He would not say who that was.
                      Because of what was found at the
                      scene and the early autopsy
                      results, the medical examiner said
                     the vodka-phenobarbitol
                      combination was the likely killer,
                      enhanced by plastic bags. But it
                     could takes weeks for all the
                      toxicology reports to come in and
                      many more weeks before the "cause
                      of death" slot can be filled in.
                      Even while police were trying to
                     figure out where the case would go
                      next, a clearer picture began to
                     emerge of Heaven's Gate and the
                      man believed to be at the head of
                     the cult.
                     He has long been identified by
                      Heaven's Gaters as "Do," but most
                      likely was a man named Marshall
                      Applewhite, said to be among the dead by CBS News,
                      tagged as head of the cult by ABC, and quite familiar
                      to experts who have watched the development of cults
                      in the United States over the past few decades.
                      On Thursday, he apparently was the balding man in the
                      black shirt with white buttons who played the central
                      role in a video sent by Heaven's Gate to former
                      members and media contacts.
                      It looks like something out of an old "Twilight
                      Zone," with the now-wrinkled old man sitting on what
                      looks like a cheap plastic lawn chair, but
                      manipulated in such a way that there are three images
                      of him, one stacked behind the other.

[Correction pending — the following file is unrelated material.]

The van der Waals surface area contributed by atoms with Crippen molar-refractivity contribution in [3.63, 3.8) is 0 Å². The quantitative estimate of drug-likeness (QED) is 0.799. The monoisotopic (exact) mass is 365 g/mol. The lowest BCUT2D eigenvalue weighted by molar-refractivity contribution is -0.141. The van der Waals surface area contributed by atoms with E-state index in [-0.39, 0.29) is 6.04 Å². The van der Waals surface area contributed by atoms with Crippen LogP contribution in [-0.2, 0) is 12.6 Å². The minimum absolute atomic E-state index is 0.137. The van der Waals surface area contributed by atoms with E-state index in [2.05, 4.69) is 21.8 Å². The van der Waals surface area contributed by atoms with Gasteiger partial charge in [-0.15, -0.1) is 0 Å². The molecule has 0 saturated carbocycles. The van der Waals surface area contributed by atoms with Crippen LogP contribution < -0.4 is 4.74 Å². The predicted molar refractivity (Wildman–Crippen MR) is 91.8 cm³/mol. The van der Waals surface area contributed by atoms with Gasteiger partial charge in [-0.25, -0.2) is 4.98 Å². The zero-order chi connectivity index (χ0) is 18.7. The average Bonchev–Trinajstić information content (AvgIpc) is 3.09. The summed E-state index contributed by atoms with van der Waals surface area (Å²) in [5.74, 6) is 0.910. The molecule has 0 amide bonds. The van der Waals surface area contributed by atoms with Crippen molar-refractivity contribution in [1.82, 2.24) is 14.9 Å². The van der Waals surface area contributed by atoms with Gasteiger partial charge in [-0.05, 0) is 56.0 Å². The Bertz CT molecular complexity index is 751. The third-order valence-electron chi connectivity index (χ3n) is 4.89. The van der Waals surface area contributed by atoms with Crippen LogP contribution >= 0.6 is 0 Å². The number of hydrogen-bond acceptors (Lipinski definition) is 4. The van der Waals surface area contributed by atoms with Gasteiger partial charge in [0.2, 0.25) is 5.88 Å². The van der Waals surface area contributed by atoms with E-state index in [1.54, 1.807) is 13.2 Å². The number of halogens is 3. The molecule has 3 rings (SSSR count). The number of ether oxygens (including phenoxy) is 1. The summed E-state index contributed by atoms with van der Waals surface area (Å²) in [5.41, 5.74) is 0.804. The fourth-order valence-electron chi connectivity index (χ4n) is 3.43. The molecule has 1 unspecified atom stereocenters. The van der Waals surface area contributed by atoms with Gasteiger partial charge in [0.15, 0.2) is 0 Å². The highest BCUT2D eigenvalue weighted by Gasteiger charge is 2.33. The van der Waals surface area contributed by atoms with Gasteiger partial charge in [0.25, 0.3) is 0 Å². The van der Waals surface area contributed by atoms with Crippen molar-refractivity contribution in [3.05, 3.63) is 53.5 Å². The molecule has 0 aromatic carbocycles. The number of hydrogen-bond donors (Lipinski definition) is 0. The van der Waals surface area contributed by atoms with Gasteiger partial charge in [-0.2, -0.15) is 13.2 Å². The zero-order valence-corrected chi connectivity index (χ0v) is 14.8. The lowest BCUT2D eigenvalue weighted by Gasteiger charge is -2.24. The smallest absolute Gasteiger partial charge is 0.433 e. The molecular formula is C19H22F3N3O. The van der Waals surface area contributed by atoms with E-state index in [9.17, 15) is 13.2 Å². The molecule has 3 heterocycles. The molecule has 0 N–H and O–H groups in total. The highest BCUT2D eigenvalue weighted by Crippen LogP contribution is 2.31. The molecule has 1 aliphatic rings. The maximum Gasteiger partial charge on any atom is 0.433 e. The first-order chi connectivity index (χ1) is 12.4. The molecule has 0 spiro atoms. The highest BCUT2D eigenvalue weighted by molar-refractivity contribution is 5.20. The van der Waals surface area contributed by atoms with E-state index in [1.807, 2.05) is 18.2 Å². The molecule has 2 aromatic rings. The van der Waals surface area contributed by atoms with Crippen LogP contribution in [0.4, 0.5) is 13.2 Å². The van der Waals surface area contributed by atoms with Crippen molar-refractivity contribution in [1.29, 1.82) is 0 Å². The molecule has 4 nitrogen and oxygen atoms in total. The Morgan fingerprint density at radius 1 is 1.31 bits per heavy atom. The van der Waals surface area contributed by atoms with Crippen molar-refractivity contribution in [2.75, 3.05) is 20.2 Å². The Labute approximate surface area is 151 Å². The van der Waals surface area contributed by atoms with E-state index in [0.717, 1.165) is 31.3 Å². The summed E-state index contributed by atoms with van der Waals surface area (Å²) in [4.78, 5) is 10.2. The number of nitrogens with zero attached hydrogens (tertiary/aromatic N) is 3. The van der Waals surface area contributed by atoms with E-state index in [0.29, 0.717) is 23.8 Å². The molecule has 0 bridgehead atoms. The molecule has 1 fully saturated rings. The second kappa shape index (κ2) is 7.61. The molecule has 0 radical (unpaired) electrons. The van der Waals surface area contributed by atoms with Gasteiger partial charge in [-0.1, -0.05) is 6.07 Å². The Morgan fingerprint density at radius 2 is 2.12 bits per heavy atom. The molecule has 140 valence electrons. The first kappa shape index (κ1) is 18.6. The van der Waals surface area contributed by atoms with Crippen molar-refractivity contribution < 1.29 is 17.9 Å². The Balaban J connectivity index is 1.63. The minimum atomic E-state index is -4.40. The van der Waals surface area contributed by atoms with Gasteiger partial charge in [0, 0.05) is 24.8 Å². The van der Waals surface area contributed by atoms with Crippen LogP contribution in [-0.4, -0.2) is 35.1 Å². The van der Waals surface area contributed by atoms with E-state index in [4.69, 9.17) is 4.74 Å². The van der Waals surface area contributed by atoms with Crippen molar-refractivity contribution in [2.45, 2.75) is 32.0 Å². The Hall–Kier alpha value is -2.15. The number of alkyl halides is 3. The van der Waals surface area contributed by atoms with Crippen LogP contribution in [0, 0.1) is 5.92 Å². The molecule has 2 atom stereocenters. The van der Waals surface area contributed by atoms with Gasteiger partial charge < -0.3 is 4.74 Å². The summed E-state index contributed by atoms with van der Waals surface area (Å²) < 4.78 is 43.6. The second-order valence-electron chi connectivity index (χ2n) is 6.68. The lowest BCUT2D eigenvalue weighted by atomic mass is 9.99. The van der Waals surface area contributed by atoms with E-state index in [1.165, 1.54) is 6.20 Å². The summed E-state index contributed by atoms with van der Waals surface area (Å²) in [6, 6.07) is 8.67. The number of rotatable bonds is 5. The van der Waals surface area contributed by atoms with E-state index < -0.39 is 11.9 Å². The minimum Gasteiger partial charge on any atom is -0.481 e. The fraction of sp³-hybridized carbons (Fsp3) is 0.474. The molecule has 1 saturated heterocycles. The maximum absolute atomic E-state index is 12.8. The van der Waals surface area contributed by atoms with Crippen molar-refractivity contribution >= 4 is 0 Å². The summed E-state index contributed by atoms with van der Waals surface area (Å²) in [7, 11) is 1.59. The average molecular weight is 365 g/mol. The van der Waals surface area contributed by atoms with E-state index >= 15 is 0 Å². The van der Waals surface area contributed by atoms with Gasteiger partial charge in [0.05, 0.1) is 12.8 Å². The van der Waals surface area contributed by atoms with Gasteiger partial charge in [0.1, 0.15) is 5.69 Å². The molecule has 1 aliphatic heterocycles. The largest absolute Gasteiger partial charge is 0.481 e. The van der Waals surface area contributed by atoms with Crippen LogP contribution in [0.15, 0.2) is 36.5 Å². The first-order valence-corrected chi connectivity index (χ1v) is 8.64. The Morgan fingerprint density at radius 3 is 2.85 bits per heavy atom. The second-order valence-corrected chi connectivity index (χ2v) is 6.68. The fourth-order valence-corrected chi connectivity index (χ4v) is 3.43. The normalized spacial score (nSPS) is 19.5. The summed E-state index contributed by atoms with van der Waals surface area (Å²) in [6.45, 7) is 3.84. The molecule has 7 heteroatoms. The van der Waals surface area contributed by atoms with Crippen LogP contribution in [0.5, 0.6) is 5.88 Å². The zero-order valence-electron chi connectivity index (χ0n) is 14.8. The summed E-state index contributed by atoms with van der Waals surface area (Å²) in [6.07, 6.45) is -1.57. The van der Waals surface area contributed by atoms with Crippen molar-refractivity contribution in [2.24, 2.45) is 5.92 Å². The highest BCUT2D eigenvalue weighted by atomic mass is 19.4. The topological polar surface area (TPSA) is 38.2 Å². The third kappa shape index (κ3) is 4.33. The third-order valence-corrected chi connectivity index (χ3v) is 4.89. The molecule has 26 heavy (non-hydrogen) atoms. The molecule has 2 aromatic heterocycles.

"You can follow us, but you cannot stay here," the
                      man said in a segment of a video in which he promises
                      his followers they will be rising to "a higher
                      "The planet Earth is about to be recycled. Your only
                      chance to survive or evacuate is to leave with us."
                      CBS News found an old video, this one from 1974, in
                      which Applewhite spoke of rising from the dead. At
                      that time he was claiming that he and his followers
                      would be dead for 3 1/2 days, and then they would
                      just get up and walk away.
                      Then, he said, he would find life after death in
                      outer space.
                      There also was a report of an arrest in Texas years
                      ago for car theft which came after a policeman
                      checked out Applewhite's license when he began
                      talking about having a life in space.
                      The latest video includes a visit from some
                      followers, including a woman who discussed her
                      reasons for following Applegate's suggestion that she
                      end her life.
                      "Maybe they're crazy for all I know," she said. "But